|page 6 of 7|
As my organic locks seemed on the verge
of bearing fruit, a friend pointed out to
me that some of those down-to-earth shampoos
contained as many chemicals as typical
drugstore shampoos, some even more.
Shampooing became less enjoyable, because I was worried about the amount of water I was using, and about the melon-scented chemicals I was pouring down the drain. I was feeling a lot of pressure. Nothing I did seemed caring enough. My healthy lifestyle was giving me a lousy temper, fat feet, and guilty hair.
I reached my breaking point several months ago, when I was out shopping with a friend. Tired of seeing hypocritical, corporate money-grubbers photographed against backdrops of the rain forest and abused rabbits, I rebelled. I got a deal on a mammoth, economy-sized bottle of the most toxic-seeming shampoo I could find--which ended up being Head and Shoulders, actually. I made my friend Matt buy it because I would have been embarrassed to 1.) buy dandruff shampoo and 2.) buy that much dandruff shampoo.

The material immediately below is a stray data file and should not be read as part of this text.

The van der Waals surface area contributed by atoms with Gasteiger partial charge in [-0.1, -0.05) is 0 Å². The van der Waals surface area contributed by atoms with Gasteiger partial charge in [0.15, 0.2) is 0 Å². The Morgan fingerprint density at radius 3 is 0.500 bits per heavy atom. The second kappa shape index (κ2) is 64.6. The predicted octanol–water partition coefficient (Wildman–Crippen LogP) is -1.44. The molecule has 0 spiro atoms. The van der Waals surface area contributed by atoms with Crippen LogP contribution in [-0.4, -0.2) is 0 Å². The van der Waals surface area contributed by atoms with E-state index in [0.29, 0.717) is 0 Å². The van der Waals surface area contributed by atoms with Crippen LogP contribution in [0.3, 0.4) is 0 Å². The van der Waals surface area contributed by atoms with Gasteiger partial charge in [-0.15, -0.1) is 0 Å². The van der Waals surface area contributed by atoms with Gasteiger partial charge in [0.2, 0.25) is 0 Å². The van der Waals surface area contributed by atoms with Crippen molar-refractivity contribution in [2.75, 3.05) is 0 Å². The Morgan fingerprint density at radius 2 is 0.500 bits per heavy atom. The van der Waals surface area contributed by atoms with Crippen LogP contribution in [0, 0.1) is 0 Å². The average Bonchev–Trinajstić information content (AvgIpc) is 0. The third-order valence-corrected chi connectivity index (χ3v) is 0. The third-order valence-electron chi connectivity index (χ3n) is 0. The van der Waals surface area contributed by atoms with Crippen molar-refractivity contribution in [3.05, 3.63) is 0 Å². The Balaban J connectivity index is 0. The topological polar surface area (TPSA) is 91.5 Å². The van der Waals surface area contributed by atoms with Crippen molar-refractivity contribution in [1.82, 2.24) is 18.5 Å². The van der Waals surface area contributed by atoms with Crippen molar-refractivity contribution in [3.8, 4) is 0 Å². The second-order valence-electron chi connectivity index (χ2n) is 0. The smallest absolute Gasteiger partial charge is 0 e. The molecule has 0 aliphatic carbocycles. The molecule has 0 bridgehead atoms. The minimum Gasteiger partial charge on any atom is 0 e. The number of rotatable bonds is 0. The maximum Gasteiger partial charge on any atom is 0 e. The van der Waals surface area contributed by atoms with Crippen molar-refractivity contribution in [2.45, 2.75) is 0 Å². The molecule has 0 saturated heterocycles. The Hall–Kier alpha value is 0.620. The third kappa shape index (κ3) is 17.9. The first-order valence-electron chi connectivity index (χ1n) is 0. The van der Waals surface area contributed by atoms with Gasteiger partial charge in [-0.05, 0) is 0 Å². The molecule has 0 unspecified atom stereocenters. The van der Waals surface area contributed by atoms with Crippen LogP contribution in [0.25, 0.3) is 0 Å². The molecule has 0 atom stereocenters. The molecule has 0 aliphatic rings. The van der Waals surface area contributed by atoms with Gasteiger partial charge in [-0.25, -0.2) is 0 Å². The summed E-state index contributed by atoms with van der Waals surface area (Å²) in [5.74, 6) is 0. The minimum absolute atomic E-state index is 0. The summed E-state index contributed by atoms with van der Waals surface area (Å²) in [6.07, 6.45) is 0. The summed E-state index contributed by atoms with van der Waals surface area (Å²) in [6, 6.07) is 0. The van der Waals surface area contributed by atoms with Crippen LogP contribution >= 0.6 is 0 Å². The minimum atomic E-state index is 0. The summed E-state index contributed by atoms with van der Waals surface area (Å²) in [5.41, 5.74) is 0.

I also bought a pack of cigarettes, which I would then smoke after washing my hair. What are smoke-stained teeth and fingers when I'm totally dandruff free, I thought. And what's a little lung cancer when my scalp is soon going to disintegrate anyway, rinsed clean from my skull by toxic blue stinky stuff: no scalp, no dandruff! I could envision myself as part of a class action lawsuit: The Stinky Blue Scalpless People vs. Head and Shoulders, Inc.
Needless to say, I was not in a good place. I became increasingly impulsive and compulsive. I made bad decisions, with no regard for consequence. I had failed to develop my spiritual side and, in the frustration I felt over my failure, I became engaged in juvenile rebellion.